NEWS   |    March 15, 2021

Pension Protection Fund’s new guidance on the Corporate Insolvency and Governance Act 2020

The Corporate Insolvency and Governance Act 2020 (CIGA), which came into force last July, may have a significant impact on employers in financial difficulties, and in particular the treatment of their underfunded defined benefits pension schemes when entering into one of two new rescue procedures created by the Act: moratoriums and restructuring plans.

Neither procedure is a ‘qualifying insolvency event’ for the purposes of entry into a Pension Protection Fund (PPF) assessment period. However, this doesn’t mean that the PPF isn’t interested in them; quite the opposite in fact. The reasons for this is that for as long as there is PPF drift, there is risk to the PPF (and its levy payers). If that drift is not being met by the employers funding the scheme, then ultimately if that employer does fail and undergo an insolvency event, the PPF picks up the tab.

The PPF recently issued interim guidance on CIGA setting out its approach to the two new procedures introduced by the Act, and its expectations on the parties involved. New Regulations gave the PPF a seat at the table by exercising the voting rights of the trustees under CIGA. It will consult with the trustees when exercising those rights, and the guidance states its expectation that it is kept fully informed throughout. If the PPF votes to allow a moratorium to be extended then it needs to be sure that there is a strong likelihood that the company will survive as a going concern. And if it votes in favour of a restructuring plan, it will apply the same principles as if this was a company voluntary arrangement. A restructuring plan must not be used to abandon scheme liabilities and we would expect the Pensions Regulator to pay it close scrutiny too if this might be the case.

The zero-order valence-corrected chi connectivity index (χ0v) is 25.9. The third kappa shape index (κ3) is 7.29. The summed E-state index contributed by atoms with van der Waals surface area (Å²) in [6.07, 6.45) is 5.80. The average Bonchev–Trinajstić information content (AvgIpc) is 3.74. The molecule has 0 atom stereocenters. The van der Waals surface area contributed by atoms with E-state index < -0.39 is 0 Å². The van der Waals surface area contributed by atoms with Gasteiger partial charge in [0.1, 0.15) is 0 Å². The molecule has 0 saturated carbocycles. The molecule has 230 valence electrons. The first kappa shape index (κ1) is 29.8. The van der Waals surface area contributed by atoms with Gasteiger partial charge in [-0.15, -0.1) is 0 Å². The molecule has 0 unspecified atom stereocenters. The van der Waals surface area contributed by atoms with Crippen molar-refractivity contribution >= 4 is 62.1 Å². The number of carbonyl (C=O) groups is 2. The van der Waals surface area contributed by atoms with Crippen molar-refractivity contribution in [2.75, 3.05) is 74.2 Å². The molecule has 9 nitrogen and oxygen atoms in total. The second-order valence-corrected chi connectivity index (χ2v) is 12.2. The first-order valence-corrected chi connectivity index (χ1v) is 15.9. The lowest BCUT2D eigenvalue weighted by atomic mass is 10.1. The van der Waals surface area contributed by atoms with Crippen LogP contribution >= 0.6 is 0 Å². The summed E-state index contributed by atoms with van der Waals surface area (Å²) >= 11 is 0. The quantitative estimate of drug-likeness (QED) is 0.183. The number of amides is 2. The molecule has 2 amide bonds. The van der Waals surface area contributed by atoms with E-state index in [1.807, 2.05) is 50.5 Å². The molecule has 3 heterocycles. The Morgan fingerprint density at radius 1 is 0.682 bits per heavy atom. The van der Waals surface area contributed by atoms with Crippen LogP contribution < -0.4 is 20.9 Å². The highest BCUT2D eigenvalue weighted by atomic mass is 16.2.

It is very early days for both procedures (only a handful have taken place to date), but as lockdown eases, directors will need to reassess what it means to be a going concern, in particular if deficit repair contributions that had been deferred last year are scheduled to restart.

Read Anne-Marie’s article in Pensions Age, here. Anne-Marie has also written on this topic for Thomson Reuters Regulatory Intelligence, published here (behind paywall).

The views in this article are intended for general information purposes only and should not be used as a substitute for professional advice. Arc Pensions Law and the author(s) are not responsible for any direct or indirect result arising from any reliance placed on content, including any loss, and exclude liability to the full extent. Always seek appropriate legal advice from a suitably qualified lawyer before taking, or avoiding taking, any action. If you have any questions on the points raised in the above, please do not hesitate to get in touch.

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